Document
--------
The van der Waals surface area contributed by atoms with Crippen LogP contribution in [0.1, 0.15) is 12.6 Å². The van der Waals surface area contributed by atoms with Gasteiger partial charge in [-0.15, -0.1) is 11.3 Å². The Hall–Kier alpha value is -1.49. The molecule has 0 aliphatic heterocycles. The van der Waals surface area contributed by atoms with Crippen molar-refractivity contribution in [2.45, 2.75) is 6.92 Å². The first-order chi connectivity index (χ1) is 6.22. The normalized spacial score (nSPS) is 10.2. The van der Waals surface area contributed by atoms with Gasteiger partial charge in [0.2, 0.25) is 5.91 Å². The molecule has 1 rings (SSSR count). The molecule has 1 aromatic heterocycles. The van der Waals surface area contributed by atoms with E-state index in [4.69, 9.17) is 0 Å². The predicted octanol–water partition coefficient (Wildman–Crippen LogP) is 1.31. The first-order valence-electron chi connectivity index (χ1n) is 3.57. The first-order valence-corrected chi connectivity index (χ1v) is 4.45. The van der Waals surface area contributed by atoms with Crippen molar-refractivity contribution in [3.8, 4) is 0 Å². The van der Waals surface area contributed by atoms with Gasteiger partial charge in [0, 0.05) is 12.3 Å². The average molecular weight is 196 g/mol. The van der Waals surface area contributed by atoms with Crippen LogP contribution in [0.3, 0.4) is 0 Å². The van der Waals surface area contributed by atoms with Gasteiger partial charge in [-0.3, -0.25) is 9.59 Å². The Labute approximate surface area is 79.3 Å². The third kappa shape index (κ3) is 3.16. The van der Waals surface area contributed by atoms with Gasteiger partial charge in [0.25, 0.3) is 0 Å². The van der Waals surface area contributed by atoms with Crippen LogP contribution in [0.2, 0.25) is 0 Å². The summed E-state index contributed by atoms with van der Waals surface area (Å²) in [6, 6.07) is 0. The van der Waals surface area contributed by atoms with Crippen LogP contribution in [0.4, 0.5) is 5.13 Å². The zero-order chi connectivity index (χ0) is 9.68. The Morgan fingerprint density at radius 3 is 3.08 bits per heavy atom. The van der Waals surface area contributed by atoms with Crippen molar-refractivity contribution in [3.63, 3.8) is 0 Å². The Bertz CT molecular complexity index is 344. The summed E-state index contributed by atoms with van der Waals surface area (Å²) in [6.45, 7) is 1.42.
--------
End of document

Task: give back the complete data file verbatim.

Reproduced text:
The van der Waals surface area contributed by atoms with Crippen LogP contribution in [0.1, 0.15) is 12.6 Å². The van der Waals surface area contributed by atoms with Gasteiger partial charge in [-0.15, -0.1) is 11.3 Å². The Hall–Kier alpha value is -1.49. The molecule has 0 aliphatic heterocycles. The van der Waals surface area contributed by atoms with Crippen molar-refractivity contribution in [2.45, 2.75) is 6.92 Å². The first-order chi connectivity index (χ1) is 6.22. The normalized spacial score (nSPS) is 10.2. The van der Waals surface area contributed by atoms with Gasteiger partial charge in [0.2, 0.25) is 5.91 Å². The molecule has 1 rings (SSSR count). The molecule has 1 aromatic heterocycles. The van der Waals surface area contributed by atoms with E-state index in [4.69, 9.17) is 0 Å². The predicted octanol–water partition coefficient (Wildman–Crippen LogP) is 1.31. The first-order valence-electron chi connectivity index (χ1n) is 3.57. The first-order valence-corrected chi connectivity index (χ1v) is 4.45. The van der Waals surface area contributed by atoms with Crippen molar-refractivity contribution in [3.8, 4) is 0 Å². The van der Waals surface area contributed by atoms with Gasteiger partial charge in [0, 0.05) is 12.3 Å². The average molecular weight is 196 g/mol. The van der Waals surface area contributed by atoms with Crippen LogP contribution in [0.3, 0.4) is 0 Å². The van der Waals surface area contributed by atoms with Gasteiger partial charge in [-0.3, -0.25) is 9.59 Å². The Labute approximate surface area is 79.3 Å². The third kappa shape index (κ3) is 3.16. The van der Waals surface area contributed by atoms with Gasteiger partial charge in [0.25, 0.3) is 0 Å². The van der Waals surface area contributed by atoms with Crippen LogP contribution in [0.2, 0.25) is 0 Å². The summed E-state index contributed by atoms with van der Waals surface area (Å²) in [6, 6.07) is 0. The van der Waals surface area contributed by atoms with Crippen LogP contribution in [0.4, 0.5) is 5.13 Å². The zero-order chi connectivity index (χ0) is 9.68. The Morgan fingerprint density at radius 3 is 3.08 bits per heavy atom. The van der Waals surface area contributed by atoms with Crippen molar-refractivity contribution in [3.63, 3.8) is 0 Å². The Bertz CT molecular complexity index is 344. The summed E-state index contributed by atoms with van der Waals surface area (Å²) in [6.45, 7) is 1.42.